Is over-capacity inevitable in cloud computing?

A lot of discussion is going on these days around some performance issues that Amazon customers are suffering with the Elastic Computing Cloud (EC2).

The discussion was triggered by Alan Williamson, a prominent voice in the Java community, who posted an interesting description of his 3-years experience with EC2. 
Williamson suggests that Amazon is allowing EC2 over-subscription at the point that the cloud is so crowded to generate some serious latency in the internal network, which impacts on the performance of any multi-tier application that resides on multiple virtual machines.

Another Amazon customer, David Mok, CTO at, suggests instead that the overall performance degradation depends on some differences (the CPU) in the physical hardware that is below the cloud, and that the cloud platform, the Amazon implementation of Xen, is incapable to fully abstract.

Christopher Hoff, former Chief Security Architect at Unisys and now Director of Cloud and Virtualization Solutions at Cisco, jumps in to comment the whole thing.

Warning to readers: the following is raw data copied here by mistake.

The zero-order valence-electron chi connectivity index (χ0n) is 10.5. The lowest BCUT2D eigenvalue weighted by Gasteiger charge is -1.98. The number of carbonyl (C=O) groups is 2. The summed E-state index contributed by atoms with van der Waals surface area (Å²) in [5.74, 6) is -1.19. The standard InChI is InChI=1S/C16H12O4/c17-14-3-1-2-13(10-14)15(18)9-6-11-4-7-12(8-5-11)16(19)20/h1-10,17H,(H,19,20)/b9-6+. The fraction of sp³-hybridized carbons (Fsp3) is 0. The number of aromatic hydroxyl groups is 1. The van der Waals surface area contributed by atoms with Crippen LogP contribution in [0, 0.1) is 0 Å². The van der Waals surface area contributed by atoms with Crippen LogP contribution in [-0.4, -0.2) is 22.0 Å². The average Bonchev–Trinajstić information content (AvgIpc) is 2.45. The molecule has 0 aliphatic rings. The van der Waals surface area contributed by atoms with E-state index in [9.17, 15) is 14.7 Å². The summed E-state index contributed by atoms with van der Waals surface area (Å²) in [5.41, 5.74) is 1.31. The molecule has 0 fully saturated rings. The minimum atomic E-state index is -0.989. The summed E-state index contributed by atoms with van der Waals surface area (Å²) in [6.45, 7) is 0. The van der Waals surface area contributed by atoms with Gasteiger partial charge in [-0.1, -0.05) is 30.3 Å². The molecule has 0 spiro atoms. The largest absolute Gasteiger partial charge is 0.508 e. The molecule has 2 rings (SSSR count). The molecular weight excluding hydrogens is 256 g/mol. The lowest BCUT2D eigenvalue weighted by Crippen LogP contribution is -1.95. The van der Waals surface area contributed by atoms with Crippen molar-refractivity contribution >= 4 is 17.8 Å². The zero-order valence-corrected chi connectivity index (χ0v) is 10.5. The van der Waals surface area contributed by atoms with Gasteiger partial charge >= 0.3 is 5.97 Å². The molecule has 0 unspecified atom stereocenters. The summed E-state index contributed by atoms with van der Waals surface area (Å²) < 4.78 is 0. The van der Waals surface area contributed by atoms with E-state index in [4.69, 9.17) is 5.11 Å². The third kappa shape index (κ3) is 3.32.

His very interesting point is that over-subscription is perfectly normal – modern networks are designed around such model – while over-capacity is an issue that we are going to have with cloud computing as much as we already have it with telecom networks.

He goes one highlighting that at today in cloud computing there’s nothing like a throughput SLA because:

…Your virtual interface ultimately is bundled together in aggregate with other tenants colocated on the same physical host and competes for a share of pipe (usually one or more single or trunked 1Gb/s or 10Gb/s Ethernet.) Network traffic in terms of measurement, capacity planning and usage must take into consideration the facts that it is both asymmetric, suffers from variability in bucket size, and is very, very bursty.

This complicates things when you consider that at this point scaling out in CPU is easier to do than scaling out in the network.  Add virtualization into the mix which drives big, flat, L2 networks as a design architecture layered with a control plane that is now (in the case of Cloud) mostly software driven, provisioned, orchestrated and implemented, and it’s no wonder that folks like Google, Amazon and Facebook are desparate for hugely dense, multi-terabit, wire speed L2 switching fabrics and could use 40 and 100Gb/s Ethernet today…